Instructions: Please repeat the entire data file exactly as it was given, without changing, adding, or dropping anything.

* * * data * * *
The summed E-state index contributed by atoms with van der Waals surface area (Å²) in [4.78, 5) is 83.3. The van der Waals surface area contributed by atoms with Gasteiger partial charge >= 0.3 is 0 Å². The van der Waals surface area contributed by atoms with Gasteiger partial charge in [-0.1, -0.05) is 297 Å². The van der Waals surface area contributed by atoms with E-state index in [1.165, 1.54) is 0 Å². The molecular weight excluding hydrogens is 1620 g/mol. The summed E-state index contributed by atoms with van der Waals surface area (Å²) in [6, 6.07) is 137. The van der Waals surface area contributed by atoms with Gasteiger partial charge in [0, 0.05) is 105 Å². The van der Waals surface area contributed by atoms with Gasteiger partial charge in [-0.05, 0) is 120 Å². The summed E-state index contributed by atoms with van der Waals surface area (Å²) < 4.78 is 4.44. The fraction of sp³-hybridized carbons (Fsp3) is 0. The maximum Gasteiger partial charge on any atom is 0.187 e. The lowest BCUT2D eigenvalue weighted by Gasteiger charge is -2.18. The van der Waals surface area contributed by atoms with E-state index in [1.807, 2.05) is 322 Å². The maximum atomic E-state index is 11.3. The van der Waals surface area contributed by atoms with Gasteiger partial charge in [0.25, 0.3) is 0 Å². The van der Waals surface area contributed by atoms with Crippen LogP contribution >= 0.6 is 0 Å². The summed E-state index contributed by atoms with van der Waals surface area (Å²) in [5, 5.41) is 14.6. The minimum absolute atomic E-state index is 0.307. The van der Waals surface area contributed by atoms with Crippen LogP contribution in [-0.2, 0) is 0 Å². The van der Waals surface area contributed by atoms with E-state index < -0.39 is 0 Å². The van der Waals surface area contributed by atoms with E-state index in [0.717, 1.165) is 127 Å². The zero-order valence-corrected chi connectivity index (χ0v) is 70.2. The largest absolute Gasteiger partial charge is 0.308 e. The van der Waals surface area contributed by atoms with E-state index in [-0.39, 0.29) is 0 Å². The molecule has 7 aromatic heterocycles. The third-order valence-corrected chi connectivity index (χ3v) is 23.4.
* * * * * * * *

The summed E-state index contributed by atoms with van der Waals surface area (Å²) in [4.78, 5) is 83.3. The van der Waals surface area contributed by atoms with Gasteiger partial charge >= 0.3 is 0 Å². The van der Waals surface area contributed by atoms with Gasteiger partial charge in [-0.1, -0.05) is 297 Å². The van der Waals surface area contributed by atoms with E-state index in [1.165, 1.54) is 0 Å². The molecular weight excluding hydrogens is 1620 g/mol. The summed E-state index contributed by atoms with van der Waals surface area (Å²) in [6, 6.07) is 137. The van der Waals surface area contributed by atoms with Gasteiger partial charge in [0, 0.05) is 105 Å². The van der Waals surface area contributed by atoms with Gasteiger partial charge in [-0.05, 0) is 120 Å². The summed E-state index contributed by atoms with van der Waals surface area (Å²) < 4.78 is 4.44. The fraction of sp³-hybridized carbons (Fsp3) is 0. The maximum Gasteiger partial charge on any atom is 0.187 e. The lowest BCUT2D eigenvalue weighted by Gasteiger charge is -2.18. The van der Waals surface area contributed by atoms with E-state index in [1.807, 2.05) is 322 Å². The maximum atomic E-state index is 11.3. The van der Waals surface area contributed by atoms with Gasteiger partial charge in [0.25, 0.3) is 0 Å². The van der Waals surface area contributed by atoms with Crippen LogP contribution >= 0.6 is 0 Å². The summed E-state index contributed by atoms with van der Waals surface area (Å²) in [5, 5.41) is 14.6. The minimum absolute atomic E-state index is 0.307. The van der Waals surface area contributed by atoms with Crippen LogP contribution in [-0.2, 0) is 0 Å². The van der Waals surface area contributed by atoms with E-state index < -0.39 is 0 Å². The van der Waals surface area contributed by atoms with E-state index in [0.717, 1.165) is 127 Å². The zero-order valence-corrected chi connectivity index (χ0v) is 70.2. The largest absolute Gasteiger partial charge is 0.308 e. The van der Waals surface area contributed by atoms with E-state index in [-0.39, 0.29) is 0 Å². The molecule has 7 aromatic heterocycles. The third-order valence-corrected chi connectivity index (χ3v) is 23.4.